Take the 2-minute tour ×
Stack Overflow is a question and answer site for professional and enthusiast programmers. It's 100% free.

I have a java program, let's say Test.class.

When I execute java Test the program ask for a Password and then continute.

The problem is that the stdout is redirected to a log and the program is launched with the & ( we are on UNIX).

How can i interact with this program launched java Test & with the stdin and stdout?

One possible solution is to start the program in foreground and then after a condition run it in background from java.


share|improve this question
The suitable way is to have something let's say a method for detaching from the terminal. –  Kerby82 Oct 11 '10 at 10:52
I don't think such a method exists.. –  Grodriguez Oct 11 '10 at 11:05

4 Answers 4

If the program can read the password from stdin, you can have a Unix script prompt for the password, then start the Java application and pass the password to it, e.g.:

echo $PASSWORD | java Test >log.out &

Or you can consider to split your Java application in two parts; there could be one interactive "front-end" part that validates the password, and then once the password is validated this could launch a "back-end" part as a background process and exit.

share|improve this answer
In this way I cannot manage as I said problem with the input and I cannot restart the ask for password –  Kerby82 Oct 11 '10 at 10:46
You may want to split your application in two parts. See my update. –  Grodriguez Oct 11 '10 at 10:48
Can you post a url doc or an example on how to lanch a background process on java? tha back-end is also in java and has to access some variable from the front-end (passing as argument from command line is not allowed). –  Kerby82 Oct 11 '10 at 11:01
I was thinking in spawning another java process using nohup, but this approach would still require you to pass the arguments in the command line. If this is not allowed, then you would need to look for a different solution. –  Grodriguez Oct 11 '10 at 11:04
This is a quite good temporary solution, but also dangerous if the computer is to be secure - other users can find your password just by running command: ps ax –  iirekm Oct 12 '10 at 14:06

One option is to pipe the input to your program using echos as:

(echo input1
 echo input2
) | java Test >& logfile &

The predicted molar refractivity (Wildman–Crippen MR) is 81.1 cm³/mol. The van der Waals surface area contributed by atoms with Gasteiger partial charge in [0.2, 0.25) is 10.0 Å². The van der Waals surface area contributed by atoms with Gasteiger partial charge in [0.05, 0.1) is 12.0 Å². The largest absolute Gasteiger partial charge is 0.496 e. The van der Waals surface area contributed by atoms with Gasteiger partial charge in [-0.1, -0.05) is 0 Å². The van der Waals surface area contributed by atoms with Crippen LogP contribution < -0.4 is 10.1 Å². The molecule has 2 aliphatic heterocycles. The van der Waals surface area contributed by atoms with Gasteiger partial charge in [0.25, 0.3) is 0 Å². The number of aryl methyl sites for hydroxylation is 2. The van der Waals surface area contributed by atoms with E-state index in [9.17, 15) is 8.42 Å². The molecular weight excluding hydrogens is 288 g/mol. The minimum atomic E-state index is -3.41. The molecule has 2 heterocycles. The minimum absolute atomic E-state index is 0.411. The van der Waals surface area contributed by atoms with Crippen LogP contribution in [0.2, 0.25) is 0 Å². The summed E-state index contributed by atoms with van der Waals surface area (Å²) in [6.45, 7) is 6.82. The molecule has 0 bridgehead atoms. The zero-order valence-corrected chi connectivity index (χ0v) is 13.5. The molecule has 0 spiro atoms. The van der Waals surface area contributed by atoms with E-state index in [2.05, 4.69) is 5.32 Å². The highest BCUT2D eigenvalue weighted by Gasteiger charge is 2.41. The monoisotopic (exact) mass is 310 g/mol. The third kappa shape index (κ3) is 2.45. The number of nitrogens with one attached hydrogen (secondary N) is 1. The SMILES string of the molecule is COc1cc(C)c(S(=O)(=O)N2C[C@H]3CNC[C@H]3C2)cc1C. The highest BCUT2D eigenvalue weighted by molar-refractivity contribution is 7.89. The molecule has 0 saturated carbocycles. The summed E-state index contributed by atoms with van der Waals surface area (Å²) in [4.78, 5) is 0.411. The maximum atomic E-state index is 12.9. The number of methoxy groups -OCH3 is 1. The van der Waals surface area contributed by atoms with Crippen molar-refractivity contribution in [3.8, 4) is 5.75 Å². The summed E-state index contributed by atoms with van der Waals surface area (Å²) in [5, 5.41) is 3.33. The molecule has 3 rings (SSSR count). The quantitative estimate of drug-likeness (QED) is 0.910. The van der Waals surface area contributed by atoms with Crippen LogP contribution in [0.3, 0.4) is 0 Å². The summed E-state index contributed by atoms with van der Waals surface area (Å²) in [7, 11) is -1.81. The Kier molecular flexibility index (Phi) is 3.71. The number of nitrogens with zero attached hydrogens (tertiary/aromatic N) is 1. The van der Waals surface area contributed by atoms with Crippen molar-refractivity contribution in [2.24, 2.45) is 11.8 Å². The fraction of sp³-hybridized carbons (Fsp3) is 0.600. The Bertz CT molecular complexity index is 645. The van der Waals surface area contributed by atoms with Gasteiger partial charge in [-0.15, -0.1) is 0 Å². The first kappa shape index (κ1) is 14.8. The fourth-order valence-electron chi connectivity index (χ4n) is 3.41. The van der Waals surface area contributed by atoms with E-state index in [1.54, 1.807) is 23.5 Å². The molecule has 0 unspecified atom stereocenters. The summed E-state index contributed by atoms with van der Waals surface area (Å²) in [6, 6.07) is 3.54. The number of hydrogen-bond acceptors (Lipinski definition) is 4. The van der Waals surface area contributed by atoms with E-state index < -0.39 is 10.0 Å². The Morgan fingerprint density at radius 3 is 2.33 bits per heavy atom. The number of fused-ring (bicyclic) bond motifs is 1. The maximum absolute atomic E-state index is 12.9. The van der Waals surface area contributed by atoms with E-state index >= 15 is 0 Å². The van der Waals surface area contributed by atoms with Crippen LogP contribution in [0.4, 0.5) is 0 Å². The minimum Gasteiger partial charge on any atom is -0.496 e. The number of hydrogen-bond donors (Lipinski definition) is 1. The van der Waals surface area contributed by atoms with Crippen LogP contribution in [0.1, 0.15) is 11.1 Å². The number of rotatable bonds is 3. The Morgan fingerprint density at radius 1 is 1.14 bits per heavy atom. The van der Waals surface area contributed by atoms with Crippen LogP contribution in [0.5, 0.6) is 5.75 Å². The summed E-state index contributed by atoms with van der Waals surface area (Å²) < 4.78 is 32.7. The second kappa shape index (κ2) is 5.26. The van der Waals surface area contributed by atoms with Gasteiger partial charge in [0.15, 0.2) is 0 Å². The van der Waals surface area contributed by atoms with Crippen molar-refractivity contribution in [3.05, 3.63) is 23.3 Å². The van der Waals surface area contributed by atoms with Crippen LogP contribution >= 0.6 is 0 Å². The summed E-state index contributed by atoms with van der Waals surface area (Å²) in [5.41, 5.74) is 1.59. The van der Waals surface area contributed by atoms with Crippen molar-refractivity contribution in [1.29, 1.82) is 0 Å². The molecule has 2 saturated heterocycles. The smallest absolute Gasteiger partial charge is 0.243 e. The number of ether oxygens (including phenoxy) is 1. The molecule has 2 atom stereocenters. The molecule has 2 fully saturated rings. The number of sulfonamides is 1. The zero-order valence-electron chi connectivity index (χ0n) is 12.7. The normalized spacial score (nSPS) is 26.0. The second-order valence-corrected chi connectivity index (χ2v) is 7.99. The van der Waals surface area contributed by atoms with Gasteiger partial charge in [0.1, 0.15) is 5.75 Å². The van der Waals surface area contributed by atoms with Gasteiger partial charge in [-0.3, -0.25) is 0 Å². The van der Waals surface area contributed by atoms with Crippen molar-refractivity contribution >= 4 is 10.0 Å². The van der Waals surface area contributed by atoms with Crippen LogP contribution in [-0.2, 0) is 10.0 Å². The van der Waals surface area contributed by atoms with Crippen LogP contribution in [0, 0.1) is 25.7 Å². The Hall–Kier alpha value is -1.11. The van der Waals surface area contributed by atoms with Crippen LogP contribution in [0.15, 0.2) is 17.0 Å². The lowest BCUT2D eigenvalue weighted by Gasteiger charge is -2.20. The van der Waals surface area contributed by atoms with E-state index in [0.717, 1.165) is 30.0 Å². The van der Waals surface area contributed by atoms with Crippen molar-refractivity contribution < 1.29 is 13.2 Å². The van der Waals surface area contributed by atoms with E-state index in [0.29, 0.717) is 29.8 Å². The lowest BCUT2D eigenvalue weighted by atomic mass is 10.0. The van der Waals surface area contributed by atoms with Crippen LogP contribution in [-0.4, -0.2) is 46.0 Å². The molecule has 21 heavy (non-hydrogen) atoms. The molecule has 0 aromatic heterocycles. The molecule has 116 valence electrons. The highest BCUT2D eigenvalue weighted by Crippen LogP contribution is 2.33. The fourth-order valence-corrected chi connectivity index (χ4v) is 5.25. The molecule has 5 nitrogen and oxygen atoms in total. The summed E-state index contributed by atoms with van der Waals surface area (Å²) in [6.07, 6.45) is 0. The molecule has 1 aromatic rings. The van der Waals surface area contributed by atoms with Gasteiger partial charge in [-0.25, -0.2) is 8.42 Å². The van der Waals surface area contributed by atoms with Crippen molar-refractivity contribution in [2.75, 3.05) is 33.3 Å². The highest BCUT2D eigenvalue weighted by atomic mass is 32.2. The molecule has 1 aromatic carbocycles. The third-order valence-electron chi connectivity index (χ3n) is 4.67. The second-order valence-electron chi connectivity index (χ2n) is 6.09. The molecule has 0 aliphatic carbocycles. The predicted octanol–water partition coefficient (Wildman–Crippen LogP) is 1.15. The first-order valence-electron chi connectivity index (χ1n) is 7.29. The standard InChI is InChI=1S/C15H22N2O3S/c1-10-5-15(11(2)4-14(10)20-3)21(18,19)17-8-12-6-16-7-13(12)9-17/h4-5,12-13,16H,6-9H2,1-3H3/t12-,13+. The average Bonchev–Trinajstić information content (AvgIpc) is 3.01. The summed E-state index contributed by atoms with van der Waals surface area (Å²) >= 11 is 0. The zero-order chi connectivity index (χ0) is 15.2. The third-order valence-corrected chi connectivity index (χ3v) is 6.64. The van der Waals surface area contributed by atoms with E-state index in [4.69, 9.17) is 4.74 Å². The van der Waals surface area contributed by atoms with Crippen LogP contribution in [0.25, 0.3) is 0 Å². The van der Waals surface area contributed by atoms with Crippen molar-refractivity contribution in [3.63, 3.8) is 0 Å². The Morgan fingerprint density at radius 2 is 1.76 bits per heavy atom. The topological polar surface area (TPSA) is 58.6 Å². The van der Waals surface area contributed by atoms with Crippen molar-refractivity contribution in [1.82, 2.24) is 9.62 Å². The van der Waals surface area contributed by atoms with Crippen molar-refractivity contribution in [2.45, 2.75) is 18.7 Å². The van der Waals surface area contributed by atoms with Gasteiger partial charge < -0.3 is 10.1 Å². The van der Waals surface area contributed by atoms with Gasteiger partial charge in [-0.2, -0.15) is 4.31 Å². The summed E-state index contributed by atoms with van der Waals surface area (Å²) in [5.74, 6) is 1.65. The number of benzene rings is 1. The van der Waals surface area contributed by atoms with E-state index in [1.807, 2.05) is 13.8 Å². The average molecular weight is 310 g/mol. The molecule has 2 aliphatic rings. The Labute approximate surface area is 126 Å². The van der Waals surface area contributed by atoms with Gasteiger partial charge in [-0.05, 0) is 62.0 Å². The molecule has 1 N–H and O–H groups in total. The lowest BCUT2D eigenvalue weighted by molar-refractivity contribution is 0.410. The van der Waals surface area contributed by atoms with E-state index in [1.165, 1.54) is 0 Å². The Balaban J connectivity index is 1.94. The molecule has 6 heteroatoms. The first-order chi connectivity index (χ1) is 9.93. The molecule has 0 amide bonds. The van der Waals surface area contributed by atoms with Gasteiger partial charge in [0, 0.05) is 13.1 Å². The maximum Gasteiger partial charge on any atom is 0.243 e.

Alternatively if the number of inputs are large you can also put your inputs in a file and redirect the file contents as:

< input_file java Test >& logfile &
share|improve this answer
The problem is that in this way I cannot manage problem with the input. I mean Test class validate the password and if the pwd is invalid it asks again for the password. So only once the password si validate the process can go in background... –  Kerby82 Oct 11 '10 at 10:44

I don't see anything Java specific in this question, if you want to drive the stdin based on the application output, you can use the Expect utility: http://en.wikipedia.org/wiki/Expect

Beware though, Expect is notoriously fragile, you'd do wise to refrain from using it in production scenarios.

share|improve this answer
Using expect means that in some part of the system the password is written, i just want to have a human input –  Kerby82 Oct 13 '10 at 10:28

Actually if you only want to be able to enter the password, perhaps you can try launching your app in foreground (without the trailing &).

Then, after you have entered the password, press Ctrl+Z or in another shell do kill -SIGSTP <pid> in order to suspend your program. Finally, type bg to put it in background.

Read the docs about your shell's job-control functionality for details.

share|improve this answer
I know this way, but it's not so good for the user experience. I was looking some solution to put inside the code itself. However thanks for the suggestion! –  Kerby82 Oct 13 '10 at 9:03
Well, given that the process knows its own pid, it can exec a shell with command line that will send SIGSTP to itself and put it in background. –  ddimitrov Oct 13 '10 at 14:41

Your Answer


By posting your answer, you agree to the privacy policy and terms of service.

Not the answer you're looking for? Browse other questions tagged or ask your own question.